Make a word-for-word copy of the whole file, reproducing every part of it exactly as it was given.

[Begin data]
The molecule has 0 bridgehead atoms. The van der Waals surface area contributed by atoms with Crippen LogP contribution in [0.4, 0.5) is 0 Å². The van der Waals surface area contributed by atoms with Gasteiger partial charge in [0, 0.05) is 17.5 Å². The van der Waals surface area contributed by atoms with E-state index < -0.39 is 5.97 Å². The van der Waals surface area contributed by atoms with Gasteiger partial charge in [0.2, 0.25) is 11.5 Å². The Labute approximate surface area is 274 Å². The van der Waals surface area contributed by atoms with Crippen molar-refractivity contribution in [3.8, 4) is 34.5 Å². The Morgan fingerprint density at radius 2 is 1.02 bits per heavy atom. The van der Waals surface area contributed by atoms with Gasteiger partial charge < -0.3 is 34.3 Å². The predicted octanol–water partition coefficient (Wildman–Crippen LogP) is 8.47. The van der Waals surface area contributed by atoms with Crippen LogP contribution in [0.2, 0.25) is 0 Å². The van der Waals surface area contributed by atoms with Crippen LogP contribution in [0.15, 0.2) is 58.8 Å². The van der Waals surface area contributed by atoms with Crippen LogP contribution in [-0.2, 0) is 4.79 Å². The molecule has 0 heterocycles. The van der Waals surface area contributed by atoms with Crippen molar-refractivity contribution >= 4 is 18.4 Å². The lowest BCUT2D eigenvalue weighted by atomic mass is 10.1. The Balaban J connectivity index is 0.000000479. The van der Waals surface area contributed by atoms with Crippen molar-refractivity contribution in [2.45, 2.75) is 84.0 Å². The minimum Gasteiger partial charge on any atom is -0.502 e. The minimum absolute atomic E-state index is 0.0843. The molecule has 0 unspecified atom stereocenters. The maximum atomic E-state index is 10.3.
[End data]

The molecule has 0 bridgehead atoms. The van der Waals surface area contributed by atoms with Crippen LogP contribution in [0.4, 0.5) is 0 Å². The van der Waals surface area contributed by atoms with Gasteiger partial charge in [0, 0.05) is 17.5 Å². The van der Waals surface area contributed by atoms with E-state index < -0.39 is 5.97 Å². The van der Waals surface area contributed by atoms with Gasteiger partial charge in [0.2, 0.25) is 11.5 Å². The Labute approximate surface area is 274 Å². The van der Waals surface area contributed by atoms with Crippen molar-refractivity contribution in [3.8, 4) is 34.5 Å². The Morgan fingerprint density at radius 2 is 1.02 bits per heavy atom. The van der Waals surface area contributed by atoms with Gasteiger partial charge < -0.3 is 34.3 Å². The predicted octanol–water partition coefficient (Wildman–Crippen LogP) is 8.47. The van der Waals surface area contributed by atoms with Crippen LogP contribution in [0.2, 0.25) is 0 Å². The van der Waals surface area contributed by atoms with Crippen LogP contribution in [0.15, 0.2) is 58.8 Å². The van der Waals surface area contributed by atoms with Crippen LogP contribution in [-0.2, 0) is 4.79 Å². The molecule has 0 heterocycles. The van der Waals surface area contributed by atoms with Crippen molar-refractivity contribution >= 4 is 18.4 Å². The lowest BCUT2D eigenvalue weighted by atomic mass is 10.1. The Balaban J connectivity index is 0.000000479. The van der Waals surface area contributed by atoms with Crippen molar-refractivity contribution in [2.45, 2.75) is 84.0 Å². The minimum Gasteiger partial charge on any atom is -0.502 e. The minimum absolute atomic E-state index is 0.0843. The molecule has 0 unspecified atom stereocenters. The maximum atomic E-state index is 10.3.